Tuesday, April 5, 2011

April in My Garden

March didn't feel much like spring in this part of the country - but hopefully April will be the real spring welcomer. April is the month that it really becomes hard to stay indoors. There is nothing like running outdoors without pulling on coats, snow pants, hats and mittens.

But the best part of April is the first luscious mouthful of spring - asparagus! We've already enjoyed several fresh lettuce salads from our cold frame, but I know spring has really come when the asparagus appears.

Every spring, I think of the pioneer families who, before the days of super markets, glass canning jars and deep freezers, subsisted on the wrinkled root crops from the cellar during the winter. Can you imagine the joy in finding that first spear of asparagus or dandelion green and know that you have survived another hard winter?

Looking over the March garden list, most projects could be continued into April. Clearing out the flower beds, planting early seeds (peas, onions) and vegetable plants (brocolli, cabbage, lettuce) continue this month if not already accomplished. And I didn't accomplish much last month. It was so cold and rainy there were not many days that lured me outside. And if I did get outside, I was fleeing indoors quickly. Yeah, wimp. But if you look at the photos in this post, even our daffodils have their heads bowed in this harsh weather.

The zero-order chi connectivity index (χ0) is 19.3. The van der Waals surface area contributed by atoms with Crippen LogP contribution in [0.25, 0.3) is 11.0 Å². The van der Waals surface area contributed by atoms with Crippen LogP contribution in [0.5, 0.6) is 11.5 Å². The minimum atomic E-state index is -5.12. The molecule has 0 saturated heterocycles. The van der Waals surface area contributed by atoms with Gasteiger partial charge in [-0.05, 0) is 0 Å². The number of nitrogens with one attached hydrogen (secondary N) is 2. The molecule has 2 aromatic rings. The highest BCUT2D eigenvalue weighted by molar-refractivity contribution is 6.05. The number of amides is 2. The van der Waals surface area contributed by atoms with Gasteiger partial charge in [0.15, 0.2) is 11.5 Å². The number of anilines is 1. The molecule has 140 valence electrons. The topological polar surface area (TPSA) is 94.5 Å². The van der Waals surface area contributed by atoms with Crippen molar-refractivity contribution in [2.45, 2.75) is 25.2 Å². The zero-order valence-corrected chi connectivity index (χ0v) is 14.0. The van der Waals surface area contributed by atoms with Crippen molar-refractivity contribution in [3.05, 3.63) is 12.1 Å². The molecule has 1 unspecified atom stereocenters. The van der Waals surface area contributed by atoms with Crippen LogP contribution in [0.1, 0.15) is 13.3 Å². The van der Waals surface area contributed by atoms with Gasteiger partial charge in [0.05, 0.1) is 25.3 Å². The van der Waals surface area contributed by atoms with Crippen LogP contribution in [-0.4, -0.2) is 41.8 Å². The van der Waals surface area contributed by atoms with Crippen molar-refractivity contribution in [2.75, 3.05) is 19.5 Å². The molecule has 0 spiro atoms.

I did get some peas planted and a few of the perennial beds cleared. Ed dumped a bunch of chopped leaves on a few of the flower beds last fall and those beds were basically weed free! The beds that he didn't put leaves are carpeted with the tiny green weeds that pop up in the spring. I think I'm sold on mulch now, though the leaves do make the beds look a little unkempt and messy - but not as bad as weedy beds. I'm always game for less weeding!

These are the tasks I plan to do this month in my zone 6 garden.

1. Finish cleaning up the perennial beds and top-dress with compost.
2. Divide any crowded perennials and replant in bare areas.
3. Plant beets, carrots, onions, and potatoes in the garden.
4. Set out broccoli plants in the garden and cover with row cover.
5. Uncover the strawberries from their winter mulch of straw.
6. Relish fresh asparagus!

What are you doing in your garden this month? And if you are from Georgia and relishing 80 degree weather and fresh strawberries, I'll try not to envy!


  1. I'm trying not to envy you! Here in my corner of Canada we are still a long way from asparagus and cold frame lettuce.....
    but I know it's coming and I'm "hanging in there"!
    have a wonderful day

  2. And I'll try not to envy your daffodils! Ours aren't even thinking about opening up yet! It's snowing again this morning. I've decided that we're paying now for last year's warm fall!

  3. I started lettuce and onions from seed in the house last month - do you think they could be put right into the garden now?

  4. when i saw your Daffodil, jonquils ?, in argentina this name is narciso, i remember Anne of Green Gables book when she and diana went to Hester Gray's garden, God bless you. From argentina Karin.